The Supreme Court of Zimbabwe has given the government permission to continue its controversial land reform program. The ruling reverses an earlier one ordering an end to the violent seizure of white-owned farms.
The Supreme Court still has to rule on the overall legality of the Zimbabwean land-reform program. But this interim decision allows the government in the meantime to continue seizing white-owned commercial farms and processing claims for redistribution of the land to blacks.
The decision is considered an important victory for President Robert Mugabe, allowing him to call his land reform program a legal one. In a landmark agreement last month, he promised to pursue legal and orderly land reform, in exchange for financial backing from Great Britain.
But the decision is also controversial for several reasons. It reverses an earlier Supreme Court decision, which ruled the land-reform program unconstitutional and ordered the government to stop seizing farms.
Critics also accuse President Mugabe of tampering with the judiciary in order to get the court to rule in his favor.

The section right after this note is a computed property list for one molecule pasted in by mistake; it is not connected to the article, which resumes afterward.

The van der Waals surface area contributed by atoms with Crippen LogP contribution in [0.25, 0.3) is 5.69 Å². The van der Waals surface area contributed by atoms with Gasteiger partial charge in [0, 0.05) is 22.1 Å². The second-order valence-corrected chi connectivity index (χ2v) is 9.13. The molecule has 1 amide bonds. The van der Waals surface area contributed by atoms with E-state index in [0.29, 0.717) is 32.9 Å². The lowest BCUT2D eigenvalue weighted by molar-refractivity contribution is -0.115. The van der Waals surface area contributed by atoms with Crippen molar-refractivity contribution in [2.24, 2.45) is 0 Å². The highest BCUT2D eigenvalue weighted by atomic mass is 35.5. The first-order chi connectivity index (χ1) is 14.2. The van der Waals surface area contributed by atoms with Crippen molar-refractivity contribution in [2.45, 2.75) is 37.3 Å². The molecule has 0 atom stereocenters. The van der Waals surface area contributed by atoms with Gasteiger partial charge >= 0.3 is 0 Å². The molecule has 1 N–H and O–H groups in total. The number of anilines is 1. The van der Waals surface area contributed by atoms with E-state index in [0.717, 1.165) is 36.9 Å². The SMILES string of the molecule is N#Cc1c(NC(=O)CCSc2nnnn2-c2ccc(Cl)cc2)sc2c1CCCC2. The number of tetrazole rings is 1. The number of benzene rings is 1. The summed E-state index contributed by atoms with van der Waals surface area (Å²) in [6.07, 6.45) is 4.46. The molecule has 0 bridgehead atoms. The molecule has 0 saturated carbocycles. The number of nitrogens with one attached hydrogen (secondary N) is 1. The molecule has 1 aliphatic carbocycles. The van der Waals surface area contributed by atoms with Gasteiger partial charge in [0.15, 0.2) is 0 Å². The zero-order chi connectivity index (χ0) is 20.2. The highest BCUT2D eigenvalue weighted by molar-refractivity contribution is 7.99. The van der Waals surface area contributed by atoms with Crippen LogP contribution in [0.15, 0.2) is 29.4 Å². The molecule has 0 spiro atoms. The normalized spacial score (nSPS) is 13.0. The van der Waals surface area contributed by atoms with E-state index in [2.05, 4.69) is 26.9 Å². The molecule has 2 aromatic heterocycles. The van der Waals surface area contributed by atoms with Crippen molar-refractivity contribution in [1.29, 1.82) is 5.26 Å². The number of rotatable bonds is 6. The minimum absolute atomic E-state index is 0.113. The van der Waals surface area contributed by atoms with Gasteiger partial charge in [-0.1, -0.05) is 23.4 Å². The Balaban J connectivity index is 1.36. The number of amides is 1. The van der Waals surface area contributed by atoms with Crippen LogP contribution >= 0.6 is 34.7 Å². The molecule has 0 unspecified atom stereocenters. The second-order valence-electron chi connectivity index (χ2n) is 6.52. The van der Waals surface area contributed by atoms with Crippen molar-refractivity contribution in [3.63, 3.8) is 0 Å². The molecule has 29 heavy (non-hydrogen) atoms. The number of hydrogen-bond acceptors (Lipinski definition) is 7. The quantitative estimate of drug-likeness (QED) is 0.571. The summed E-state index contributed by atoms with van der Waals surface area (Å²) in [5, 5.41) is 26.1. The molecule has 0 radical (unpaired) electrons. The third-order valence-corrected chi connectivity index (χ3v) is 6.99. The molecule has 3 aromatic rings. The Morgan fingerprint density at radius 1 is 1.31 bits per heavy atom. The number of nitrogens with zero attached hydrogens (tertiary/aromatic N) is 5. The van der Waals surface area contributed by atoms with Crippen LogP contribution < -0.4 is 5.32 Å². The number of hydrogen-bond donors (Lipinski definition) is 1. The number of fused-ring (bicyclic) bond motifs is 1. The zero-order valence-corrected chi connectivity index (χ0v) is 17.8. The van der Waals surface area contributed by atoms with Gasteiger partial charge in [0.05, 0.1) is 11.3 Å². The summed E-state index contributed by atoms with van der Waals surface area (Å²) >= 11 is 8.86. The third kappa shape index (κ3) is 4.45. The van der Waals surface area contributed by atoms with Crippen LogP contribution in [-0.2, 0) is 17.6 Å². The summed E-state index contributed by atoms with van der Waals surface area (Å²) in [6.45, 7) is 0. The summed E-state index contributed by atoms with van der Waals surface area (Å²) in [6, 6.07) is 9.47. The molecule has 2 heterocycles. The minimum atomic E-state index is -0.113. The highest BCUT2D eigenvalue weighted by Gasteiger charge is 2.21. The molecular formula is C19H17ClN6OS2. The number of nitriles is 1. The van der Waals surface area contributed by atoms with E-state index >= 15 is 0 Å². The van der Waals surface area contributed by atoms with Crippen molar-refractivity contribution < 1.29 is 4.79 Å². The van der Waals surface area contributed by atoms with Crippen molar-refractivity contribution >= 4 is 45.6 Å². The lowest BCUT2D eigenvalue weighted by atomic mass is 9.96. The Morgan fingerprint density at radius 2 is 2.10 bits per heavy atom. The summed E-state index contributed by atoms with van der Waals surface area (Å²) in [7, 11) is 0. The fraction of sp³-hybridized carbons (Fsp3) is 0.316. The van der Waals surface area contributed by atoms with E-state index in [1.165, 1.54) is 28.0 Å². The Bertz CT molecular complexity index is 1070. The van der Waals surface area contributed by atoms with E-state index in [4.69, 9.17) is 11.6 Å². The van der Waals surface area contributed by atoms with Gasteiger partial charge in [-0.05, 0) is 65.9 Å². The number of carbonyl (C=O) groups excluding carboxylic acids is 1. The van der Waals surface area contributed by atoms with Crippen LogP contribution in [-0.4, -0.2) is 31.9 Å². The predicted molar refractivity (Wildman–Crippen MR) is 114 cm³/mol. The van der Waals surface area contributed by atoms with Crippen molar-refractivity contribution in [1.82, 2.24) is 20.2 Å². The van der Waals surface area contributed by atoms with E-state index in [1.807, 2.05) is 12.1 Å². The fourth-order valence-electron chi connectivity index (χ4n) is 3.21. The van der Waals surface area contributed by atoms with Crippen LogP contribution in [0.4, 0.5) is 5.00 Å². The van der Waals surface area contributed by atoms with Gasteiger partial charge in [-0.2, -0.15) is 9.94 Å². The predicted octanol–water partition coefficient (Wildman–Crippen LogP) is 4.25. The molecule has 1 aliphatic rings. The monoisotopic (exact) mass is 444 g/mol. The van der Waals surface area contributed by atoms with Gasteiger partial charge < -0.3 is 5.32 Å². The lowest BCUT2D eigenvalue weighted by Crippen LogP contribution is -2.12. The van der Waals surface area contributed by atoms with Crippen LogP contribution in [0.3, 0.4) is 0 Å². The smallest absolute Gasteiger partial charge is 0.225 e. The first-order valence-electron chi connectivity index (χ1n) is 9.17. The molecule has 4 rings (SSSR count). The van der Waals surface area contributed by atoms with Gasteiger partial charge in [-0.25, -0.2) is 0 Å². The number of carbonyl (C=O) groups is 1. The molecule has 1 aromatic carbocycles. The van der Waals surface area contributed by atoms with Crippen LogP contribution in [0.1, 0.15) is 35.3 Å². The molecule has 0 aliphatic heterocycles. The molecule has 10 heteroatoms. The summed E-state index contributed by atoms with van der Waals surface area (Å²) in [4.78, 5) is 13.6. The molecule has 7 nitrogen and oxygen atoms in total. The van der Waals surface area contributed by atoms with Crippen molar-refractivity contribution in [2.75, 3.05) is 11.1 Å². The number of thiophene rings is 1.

Last year, the independent-minded chief justice was pressured into early retirement after a series of decisions going against the government. Mr. Mugabe appointed a new chief justice and three other judges, all seen as more sympathetic to his policies.
All four of those newly appointed judges, including new Chief Justice Godfrey Chidyausiku, were chosen to hear the land reform case. All four voted in favor of the government.
The farmers' union had accused the chief justice of bias and asked him to remove himself from the case. He refused.
After the Supreme Court ruling, a lawyer for the Commercial Farmers Union said he believes Zimbabwe no longer has an independent judiciary. Attorney Adrian du Bourbon told reporters the court does not acknowledge that there is a breakdown in the rule of law.
Farmers have complained that violence on the farms has continued despite the agreement reached last month in Nigeria. The government has since denied that it ever agreed to crack down on violence.